The Beard Awards were criticized last year for failing to honor female chefs, but women seem to be better represented this year: Stephanie Izards Girl & the Goat and Barbara Lynchs Menton are in the running for Best Restaurant. Suzanne Goin of Lucques is up for Outstanding Chef. Four out of five Outstanding Pastry Chef finalists are women. Nancy Oakess Boulevard is up for Outstanding Restaurant. And Sue Zemanick of Gautreaus and Christina Tosi of Momofuku Milk Bar are in the running for Rising Star Chef of the Year. Whats more, today S. Pellegrino (best known for its Worlds 50 Best Restaurants list) has announced its short list for a new accolade, the Worlds Best Female Chef Award. Elena Azrak (Spain), Anne-Sophie Pic (France), and Nadia Santini (Italy) are in the running. And thats not all!
According to Eater, John Frasers pop-up What Happens When will start hosting a Monday-night series of dinners that will showcase and celebrate the talented women in the hospitality industry, including guest chefs Leah Cohen and Vera Wong, Missy Robbins, Katy Sparks, Rebecca Charles, Heather Carlucci-Rodriguez, Lee Anne Wong, Patti Jackson, Sue Torres, Alex Raij, Emma Hearst, Ivy Stark, Jennifer Carroll, Amanda Cohen, Carla Hall, and Alex Guarnaschelli.
So everythings cool, right? After all, April Bloomfield has been the subject of quite a few profiles, and Gabrielle Hamilton has gotten plenty of coverage as well (in addition to the five Times hits we mentioned, she was reviewed again by Frank Bruni, and today she tells Chicagoist that she was approached by The Next Iron Chef because they were having such a hard time getting women [chefs]). Can we stop asking that question thats been asked so many times before: Why arent there as many women cooking professionally as there are men?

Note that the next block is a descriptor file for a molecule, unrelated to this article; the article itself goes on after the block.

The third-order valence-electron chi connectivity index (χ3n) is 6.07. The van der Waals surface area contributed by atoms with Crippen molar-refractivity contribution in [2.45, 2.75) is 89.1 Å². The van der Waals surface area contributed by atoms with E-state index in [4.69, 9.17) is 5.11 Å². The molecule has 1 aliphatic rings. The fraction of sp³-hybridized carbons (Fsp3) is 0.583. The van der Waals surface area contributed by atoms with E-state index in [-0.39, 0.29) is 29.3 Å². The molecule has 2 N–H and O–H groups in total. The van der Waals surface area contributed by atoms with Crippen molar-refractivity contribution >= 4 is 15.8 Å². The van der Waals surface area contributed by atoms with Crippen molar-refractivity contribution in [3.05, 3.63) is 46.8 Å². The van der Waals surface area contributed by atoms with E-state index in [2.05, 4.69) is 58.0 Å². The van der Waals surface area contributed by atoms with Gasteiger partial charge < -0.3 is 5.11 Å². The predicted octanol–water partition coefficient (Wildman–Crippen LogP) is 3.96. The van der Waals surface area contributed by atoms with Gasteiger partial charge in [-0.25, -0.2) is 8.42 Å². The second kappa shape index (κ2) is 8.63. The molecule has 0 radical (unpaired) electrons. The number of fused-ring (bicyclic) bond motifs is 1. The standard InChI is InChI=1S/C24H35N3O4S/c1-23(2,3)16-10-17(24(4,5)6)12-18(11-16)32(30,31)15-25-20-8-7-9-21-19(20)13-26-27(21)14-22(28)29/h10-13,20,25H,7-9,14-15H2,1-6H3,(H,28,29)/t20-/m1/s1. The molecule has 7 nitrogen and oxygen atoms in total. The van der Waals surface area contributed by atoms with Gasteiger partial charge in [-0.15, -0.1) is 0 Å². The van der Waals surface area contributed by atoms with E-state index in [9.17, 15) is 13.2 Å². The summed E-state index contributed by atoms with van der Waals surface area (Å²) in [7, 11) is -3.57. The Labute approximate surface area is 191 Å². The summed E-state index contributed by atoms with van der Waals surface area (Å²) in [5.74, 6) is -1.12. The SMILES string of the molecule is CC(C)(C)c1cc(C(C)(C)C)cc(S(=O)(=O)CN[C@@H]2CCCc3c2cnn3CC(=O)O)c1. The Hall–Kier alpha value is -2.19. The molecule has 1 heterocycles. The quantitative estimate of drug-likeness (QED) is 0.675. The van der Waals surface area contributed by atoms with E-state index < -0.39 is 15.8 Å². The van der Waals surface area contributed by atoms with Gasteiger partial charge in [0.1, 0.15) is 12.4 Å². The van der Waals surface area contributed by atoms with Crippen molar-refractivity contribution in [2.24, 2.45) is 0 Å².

Not quite yet: Caroline Jann Dunbar, a chef out of Austin, Texas, asks that very question in an Eatocracy piece today. Her advice to female chefs trying to break into the fraternity is dont be a girl, but also dont waste energy trying to be just like the rest of the men. Heres the meat of the essay.
We cant just blame the guys: we have to take some of the responsibility. Dont over-apologize, dont cry when your chef chews you out, keep composure when in the weeds and dont shy away from responsibility. Expect respect, but steer clear of accepting chivalrous help when on the clock. Also, lift the heavy sh*t.
How can you men affect this culture and evolve our professional world? Dont assume that the women who want to work alongside you are unwilling, incapable or less of an asset because of their stature or genteel appearance. Cooking is a beautiful profession but a tough business, and anyone willing to take it on as a career understands that its not going to be easy. Also, make everyone lift the heavy sh*t.
Of course, female sushi chefs face a whole different set of problems.
Chefs with Issues: A call to arms for female chefs [Eatocracy/CNN]
What Happens When Launches Female Chef Dinner Series [Eater NY]
Worlds 50 Best Restaurants launches inaugural Female Chef Award [Big Hospitality]